Google Sites is Google’s website creation tool and is a key part of G Suite for Education. Google Sites helps students and educators to efficiently create websites that work equally as effectively on a whole range of device sizes – from smartphones to desktop computers. Some examples worth checking out of sites created by educators for their students are ia.geographyalltheway.com [a site I created to support my IB DP Geography students as they complete their internal assessments], revision.geographyalltheway.com [an IB DP Geography mini-site that is still in development] and geogalot.com [a website for MYP Individuals and Societies and IB DP Geography by the talented Ellena Mart].
1 Where to find Google Sites
Google Sites can be accessed from the ‘waffle’ if you are in your email, calendar or Drive. Organizations may have set up an URL for direct access – for example at the International School of Geneva sites.ecolint.ch will get you there. Sites you create can also be found in your Google Drive.
2 ‘New Google Sites’ versus old Google Sites
‘Old’ aka ‘Classic Google Sites’ are on their way out! If you are creating a new site today you want to be using ‘New Google Sites’.
3 Why are you creating a website?
Before you start a frenzy of clicking and typing it is always worth taking a few moments to reflect upon why you are creating a website. The reasons why will impact the sharing options you choose and the structure you may use. Is a Google Site the best choice for what you want to do? If you want to build a blog style site – you may be better looking at Blogger.
4 Who are you creating a Google Site for?
This is an important question because it impacts how you share the site. The easiest way to share it to have a completely public site – this means there is no need for users to log in etc. However, a public site means that your work is public and accessible to all. This is a great way to collaborate! Changes made to a Google Site are not available to the users until they are ‘published’ – this allows you to easily have an editorial team (this can just be you…) working on the site and only publishing it when it is ready.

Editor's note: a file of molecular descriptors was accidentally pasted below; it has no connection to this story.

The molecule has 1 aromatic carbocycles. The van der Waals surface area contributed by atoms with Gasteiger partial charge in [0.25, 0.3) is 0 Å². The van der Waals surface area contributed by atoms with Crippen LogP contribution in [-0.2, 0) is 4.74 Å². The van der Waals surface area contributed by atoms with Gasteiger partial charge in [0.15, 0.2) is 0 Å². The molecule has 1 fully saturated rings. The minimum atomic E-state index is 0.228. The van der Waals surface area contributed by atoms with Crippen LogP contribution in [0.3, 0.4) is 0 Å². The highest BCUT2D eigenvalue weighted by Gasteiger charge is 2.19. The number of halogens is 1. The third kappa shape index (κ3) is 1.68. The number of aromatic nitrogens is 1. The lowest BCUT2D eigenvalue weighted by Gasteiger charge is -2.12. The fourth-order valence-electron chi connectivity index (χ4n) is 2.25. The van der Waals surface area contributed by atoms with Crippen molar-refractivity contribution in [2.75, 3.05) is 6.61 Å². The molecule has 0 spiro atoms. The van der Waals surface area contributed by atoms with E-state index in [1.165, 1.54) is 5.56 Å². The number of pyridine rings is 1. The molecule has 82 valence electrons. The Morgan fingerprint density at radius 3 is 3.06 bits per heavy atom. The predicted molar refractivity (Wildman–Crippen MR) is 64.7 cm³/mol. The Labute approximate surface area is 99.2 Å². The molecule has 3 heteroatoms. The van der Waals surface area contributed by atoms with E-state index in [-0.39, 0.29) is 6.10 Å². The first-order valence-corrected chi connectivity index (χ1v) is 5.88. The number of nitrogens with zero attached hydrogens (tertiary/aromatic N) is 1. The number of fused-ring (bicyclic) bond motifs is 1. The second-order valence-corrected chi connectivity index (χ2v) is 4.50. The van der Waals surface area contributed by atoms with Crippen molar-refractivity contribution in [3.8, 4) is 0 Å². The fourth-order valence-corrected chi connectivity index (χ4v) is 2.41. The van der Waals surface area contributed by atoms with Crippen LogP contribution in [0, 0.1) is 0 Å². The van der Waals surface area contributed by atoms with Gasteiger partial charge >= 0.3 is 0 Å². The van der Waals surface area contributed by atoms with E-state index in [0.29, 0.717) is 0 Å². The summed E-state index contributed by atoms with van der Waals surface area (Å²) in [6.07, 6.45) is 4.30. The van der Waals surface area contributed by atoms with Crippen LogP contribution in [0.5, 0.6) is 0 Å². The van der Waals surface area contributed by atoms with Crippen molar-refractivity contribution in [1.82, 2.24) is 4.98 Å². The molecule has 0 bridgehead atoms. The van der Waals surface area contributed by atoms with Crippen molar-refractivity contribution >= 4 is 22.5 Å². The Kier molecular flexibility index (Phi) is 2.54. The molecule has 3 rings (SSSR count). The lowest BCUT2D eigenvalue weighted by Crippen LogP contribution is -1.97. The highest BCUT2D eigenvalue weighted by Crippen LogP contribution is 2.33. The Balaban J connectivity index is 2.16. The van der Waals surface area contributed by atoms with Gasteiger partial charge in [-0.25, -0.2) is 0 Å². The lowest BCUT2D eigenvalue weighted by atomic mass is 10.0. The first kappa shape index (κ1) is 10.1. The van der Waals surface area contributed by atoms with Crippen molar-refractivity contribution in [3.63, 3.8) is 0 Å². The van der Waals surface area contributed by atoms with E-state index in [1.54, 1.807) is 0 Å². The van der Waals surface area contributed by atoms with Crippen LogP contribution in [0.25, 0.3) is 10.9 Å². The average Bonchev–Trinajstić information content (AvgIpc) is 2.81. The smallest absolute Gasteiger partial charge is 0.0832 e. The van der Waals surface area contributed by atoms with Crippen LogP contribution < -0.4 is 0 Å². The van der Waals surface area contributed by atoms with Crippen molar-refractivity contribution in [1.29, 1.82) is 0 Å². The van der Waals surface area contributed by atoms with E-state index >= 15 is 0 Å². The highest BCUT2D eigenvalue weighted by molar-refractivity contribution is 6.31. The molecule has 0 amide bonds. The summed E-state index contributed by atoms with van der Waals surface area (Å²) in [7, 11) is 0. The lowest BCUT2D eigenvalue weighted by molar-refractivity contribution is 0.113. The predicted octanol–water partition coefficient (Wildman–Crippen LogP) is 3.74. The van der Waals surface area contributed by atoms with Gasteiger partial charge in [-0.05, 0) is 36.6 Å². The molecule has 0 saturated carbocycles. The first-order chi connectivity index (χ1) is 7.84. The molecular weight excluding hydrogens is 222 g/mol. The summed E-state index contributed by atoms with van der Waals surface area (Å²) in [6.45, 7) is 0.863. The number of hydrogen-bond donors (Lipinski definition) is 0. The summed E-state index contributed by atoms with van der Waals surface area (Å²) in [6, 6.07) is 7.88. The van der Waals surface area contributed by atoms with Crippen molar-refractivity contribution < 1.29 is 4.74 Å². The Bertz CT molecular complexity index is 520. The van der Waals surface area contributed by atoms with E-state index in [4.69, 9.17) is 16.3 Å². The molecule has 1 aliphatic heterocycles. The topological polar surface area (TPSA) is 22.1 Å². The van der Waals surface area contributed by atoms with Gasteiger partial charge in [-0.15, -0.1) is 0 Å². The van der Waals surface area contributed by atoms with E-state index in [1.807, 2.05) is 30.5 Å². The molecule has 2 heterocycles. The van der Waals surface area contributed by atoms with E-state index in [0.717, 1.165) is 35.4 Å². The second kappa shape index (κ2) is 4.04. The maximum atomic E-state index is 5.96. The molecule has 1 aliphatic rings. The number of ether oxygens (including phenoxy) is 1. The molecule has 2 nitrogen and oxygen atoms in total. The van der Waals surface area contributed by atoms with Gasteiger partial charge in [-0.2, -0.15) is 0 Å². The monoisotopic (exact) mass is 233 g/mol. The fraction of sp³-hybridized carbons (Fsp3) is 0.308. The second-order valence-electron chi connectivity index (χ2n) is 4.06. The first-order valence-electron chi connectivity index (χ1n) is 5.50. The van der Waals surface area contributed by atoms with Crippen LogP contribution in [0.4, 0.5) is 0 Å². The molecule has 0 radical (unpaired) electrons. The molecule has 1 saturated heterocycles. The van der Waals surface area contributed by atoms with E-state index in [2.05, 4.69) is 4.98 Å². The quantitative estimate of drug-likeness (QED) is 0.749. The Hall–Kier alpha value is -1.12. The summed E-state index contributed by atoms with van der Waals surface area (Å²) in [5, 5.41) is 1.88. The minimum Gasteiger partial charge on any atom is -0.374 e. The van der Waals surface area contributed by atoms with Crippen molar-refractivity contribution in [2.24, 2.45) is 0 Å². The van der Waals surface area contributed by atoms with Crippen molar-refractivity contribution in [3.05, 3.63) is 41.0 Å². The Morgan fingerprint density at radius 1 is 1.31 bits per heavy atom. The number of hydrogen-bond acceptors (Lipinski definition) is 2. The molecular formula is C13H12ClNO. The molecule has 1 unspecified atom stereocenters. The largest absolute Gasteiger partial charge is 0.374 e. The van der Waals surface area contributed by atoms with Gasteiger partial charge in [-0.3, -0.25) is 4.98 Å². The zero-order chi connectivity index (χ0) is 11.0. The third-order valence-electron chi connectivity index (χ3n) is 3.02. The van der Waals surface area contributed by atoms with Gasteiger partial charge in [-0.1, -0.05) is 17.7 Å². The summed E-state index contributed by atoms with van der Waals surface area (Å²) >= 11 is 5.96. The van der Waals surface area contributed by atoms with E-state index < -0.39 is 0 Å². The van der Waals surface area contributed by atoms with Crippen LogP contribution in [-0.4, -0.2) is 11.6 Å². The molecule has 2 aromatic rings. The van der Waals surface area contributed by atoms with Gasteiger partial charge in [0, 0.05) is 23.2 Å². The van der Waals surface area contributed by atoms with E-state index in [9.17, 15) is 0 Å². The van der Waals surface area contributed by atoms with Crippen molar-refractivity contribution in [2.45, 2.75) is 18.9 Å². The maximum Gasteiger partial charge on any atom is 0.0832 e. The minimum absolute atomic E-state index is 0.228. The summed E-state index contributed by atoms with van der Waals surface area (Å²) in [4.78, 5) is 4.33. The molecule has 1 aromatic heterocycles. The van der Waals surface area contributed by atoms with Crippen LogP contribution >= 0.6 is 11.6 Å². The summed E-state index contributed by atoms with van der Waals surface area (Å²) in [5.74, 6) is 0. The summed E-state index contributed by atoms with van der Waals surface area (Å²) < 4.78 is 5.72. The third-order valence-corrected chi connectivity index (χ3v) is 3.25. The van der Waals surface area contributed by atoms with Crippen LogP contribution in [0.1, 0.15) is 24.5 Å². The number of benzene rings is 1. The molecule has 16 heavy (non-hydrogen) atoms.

5 How is your website going to be structured?
This part of the process is best mapped out on a piece of paper or using an online tool such as LucidChart. How will a user navigate the site? If you wanted a user to find a certain resource/lesson/piece of information – how would they get there from the homepage of the site. The easiest way to give the site a clear structure is to use a series of pages and then have sub-pages ‘below’ them.
6 What is going to be the address of your website?
Every website has an ‘address’ – otherwise known as the site’s URL (Uniform Resource Locator). If you are an educator at the International School of Geneva your site’s address will be https://sites.google.com/ecolint.ch/the-name-you-choose-here. ‘the-name-you-choose-here’ has a 30 character maximum. If you want a more ‘individual’ address this is possible and best done after a conversation with your ‘Technology for Learning Coordinator’.
7 How are Google Site pages structured?
Each page has a ‘Header’ where the title of the page goes and behind which an image can be added. The easiest way to manage these images and find them easily again is to store them in a Google Photos album. You will see in INSERT pane in the column on the right of the page that you have a choice of six different layouts to help you easily structure the page. You will also see the wide range of things that you can insert into the pages of your site. Once items (text, images etc) have been inserted they can then be moved around by clicking on the item and then waiting for the cursor to turn into a compass rose.
8 How do I make my Google Site look like I want it to?
The look of your Google site is controlled through ‘themes’ There are currently six to choose from – each of which have a number of colour choices and text styling options. When you add an item to a page such as an image or text – you can change the colour of the background. It is not the full design options that you might get from some other services – but the huge ease that comes with Google Sites easily outweighs that issue.
9 Will my site look differently on a phone versus a laptop or tablet?
Preview allows you to see what the page will look like once it is published without the actual need to publish it. One the preview page you will see the option to preview your page on a smartphone, tablet and computer. The dynamic resizing of your site is one of the super useful features of Google Sites. Gone are the days when everybody uses the Internet on a computer!
10 Are there any shortcuts I should know about?
One of the best ‘shortcuts’ is double-clicking on the pane and using the ‘shortcut circle’ that pops up to add items. Other keyboard shortcuts for Google Sites can be found here.